Social Security

Parish Diary

Fr. Peter Daly

March 15, 2005


            Do Catholics have anything to bring to the current debate about the Social Security system? I think so.

            We have a one hundred year tradition of Catholic social teaching on economics and social justice. We have some very important principles, based on our faith and our philosophy, which grow out of our reading of the scriptures and the experience of the Church.

            Catholic social teaching on economics stretches from Pope Leo XIII and his 1893 encyclical on the rights of labor, Rerum Novarum to John Paul II and his encyclical Centesimus Annus.

Along the way, in our own country, Catholic social teaching included prophetic leaders like Caesar Chavez and Dorothy Day. It also includes the writings of people like Msgr. John A. Ryan who drafted a 1919 letter on “Social Reconstruction” which was issued as a statement of all the U.S. bishops. That letter advocated, among other things, a system of social insurance for old age. Ryan became the apostle of social security and an advisor to President Roosevelt. In 1937, not long after Social Security began, he gave the invocation at Roosevelt’s second inauguration.

            So what is Catholic about Social Security?

            The fact that it is “social” not “personal” or “private” security.

            Catholic social teaching has a few basic principles which grow out of the biblical concept of justice.

            Three principles relevant to this issue are solidarity ,the common good and the fundamental option (choice) in favor of the poor.

The word “solidarity” comes up everywhere in Catholic social teaching. It figures so prominently in the thinking of John Paul II that the Polish labor movement chose it for its name.

Solidarity is a Christian virtue, says John Paul II. It is based upon the idea of the communion, communion with Christ and communion with others. That is the basis of the Church itself.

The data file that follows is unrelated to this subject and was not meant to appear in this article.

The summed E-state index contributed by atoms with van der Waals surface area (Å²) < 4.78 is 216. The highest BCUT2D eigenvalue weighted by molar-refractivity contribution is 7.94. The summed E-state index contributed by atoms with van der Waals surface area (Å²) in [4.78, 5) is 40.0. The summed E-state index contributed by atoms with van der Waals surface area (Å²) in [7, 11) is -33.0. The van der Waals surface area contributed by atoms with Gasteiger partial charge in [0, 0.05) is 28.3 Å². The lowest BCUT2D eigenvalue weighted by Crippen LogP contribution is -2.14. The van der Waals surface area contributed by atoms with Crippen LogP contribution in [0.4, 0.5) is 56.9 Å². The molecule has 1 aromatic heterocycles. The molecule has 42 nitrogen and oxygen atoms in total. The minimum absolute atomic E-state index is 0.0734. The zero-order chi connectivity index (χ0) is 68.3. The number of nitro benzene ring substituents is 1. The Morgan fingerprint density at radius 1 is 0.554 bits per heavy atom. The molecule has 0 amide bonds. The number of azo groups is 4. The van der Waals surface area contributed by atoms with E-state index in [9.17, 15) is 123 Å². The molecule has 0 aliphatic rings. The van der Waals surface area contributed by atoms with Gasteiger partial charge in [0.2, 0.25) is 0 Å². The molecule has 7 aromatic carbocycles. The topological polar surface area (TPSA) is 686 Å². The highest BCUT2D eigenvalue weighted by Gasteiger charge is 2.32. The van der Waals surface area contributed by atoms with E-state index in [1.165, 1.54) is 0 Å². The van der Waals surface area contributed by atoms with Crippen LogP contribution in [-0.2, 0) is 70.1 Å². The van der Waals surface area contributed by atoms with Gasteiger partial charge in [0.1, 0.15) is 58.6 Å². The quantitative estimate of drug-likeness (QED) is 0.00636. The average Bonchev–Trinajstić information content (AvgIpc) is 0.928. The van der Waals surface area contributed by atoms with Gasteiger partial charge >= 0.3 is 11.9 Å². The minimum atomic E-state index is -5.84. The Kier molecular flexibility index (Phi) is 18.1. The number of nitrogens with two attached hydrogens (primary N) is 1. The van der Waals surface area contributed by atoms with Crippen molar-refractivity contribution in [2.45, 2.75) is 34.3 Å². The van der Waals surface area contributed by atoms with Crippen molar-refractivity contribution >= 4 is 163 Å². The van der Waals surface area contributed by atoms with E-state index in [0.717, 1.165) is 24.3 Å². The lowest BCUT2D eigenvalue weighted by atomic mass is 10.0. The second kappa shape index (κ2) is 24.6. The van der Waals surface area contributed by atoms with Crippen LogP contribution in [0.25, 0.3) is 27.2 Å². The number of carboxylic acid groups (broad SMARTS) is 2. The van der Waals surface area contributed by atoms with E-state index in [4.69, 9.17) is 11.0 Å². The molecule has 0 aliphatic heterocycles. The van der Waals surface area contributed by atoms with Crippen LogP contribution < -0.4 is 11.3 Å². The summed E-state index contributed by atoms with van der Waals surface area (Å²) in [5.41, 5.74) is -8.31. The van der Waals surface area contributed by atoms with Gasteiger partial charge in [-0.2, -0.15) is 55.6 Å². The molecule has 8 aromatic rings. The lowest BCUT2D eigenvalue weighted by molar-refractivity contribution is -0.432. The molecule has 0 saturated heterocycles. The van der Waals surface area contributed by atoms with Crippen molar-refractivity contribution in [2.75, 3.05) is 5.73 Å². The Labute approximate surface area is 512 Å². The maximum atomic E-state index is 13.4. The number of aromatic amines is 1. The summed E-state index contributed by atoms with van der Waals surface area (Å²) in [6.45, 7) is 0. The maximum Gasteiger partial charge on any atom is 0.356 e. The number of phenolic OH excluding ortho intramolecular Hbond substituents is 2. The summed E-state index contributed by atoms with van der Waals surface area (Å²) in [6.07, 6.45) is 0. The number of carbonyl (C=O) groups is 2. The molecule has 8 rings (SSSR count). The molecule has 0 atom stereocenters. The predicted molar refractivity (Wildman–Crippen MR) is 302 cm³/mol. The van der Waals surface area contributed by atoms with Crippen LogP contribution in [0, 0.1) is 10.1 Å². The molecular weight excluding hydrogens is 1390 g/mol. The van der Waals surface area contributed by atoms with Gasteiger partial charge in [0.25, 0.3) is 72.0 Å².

Solidarity sees every other person as another self, with the same needs and dignity.

Solidarity is closely related to the common good. If we have a sense of solidarity, then we will put a high premium on the common good of society. Common good takes precedence over personal gain.

In recent years, the principles of solidarity and the common good have been coupled with what the Church has called the “fundamental option for the poor.”  This scriptural notion follows the prophets. It says that we should choose policies that “hear” the cry of the poor since the Lord hears the cry of the poor.

If we take the principles of solidarity, the common good and the fundamental option for the poor seriously, it is not enough for me just to worry about myself. I should also be concerned about the good of others.

In structuring a retirement system we should be concerned about the old age needs of the whole society. Society is made more just when everyone is protected from poverty in old age.

This includes widows, orphans, and the disabled. It also means that sometimes the poor will receive more and the rich may receive less than they pay into the system. This was a feature of the early church described in the Acts of the Apostles.

Why should the rich be in favor of such a thing? Because they have a sense of solidarity. Because they value the common good. Because, like Christ, they choose in favor of the poor. 

Although Catholic social teaching values and protects private property, we recognize that when government gets involved, it should be for the common good, not the personal or private good. Government is supposed to be about guaranteeing the prosperity and security the whole society.

What is Catholic about Social Security is that it is social not personal security. Catholic thinking from Leo XIII to John Paul II would want to keep it that way.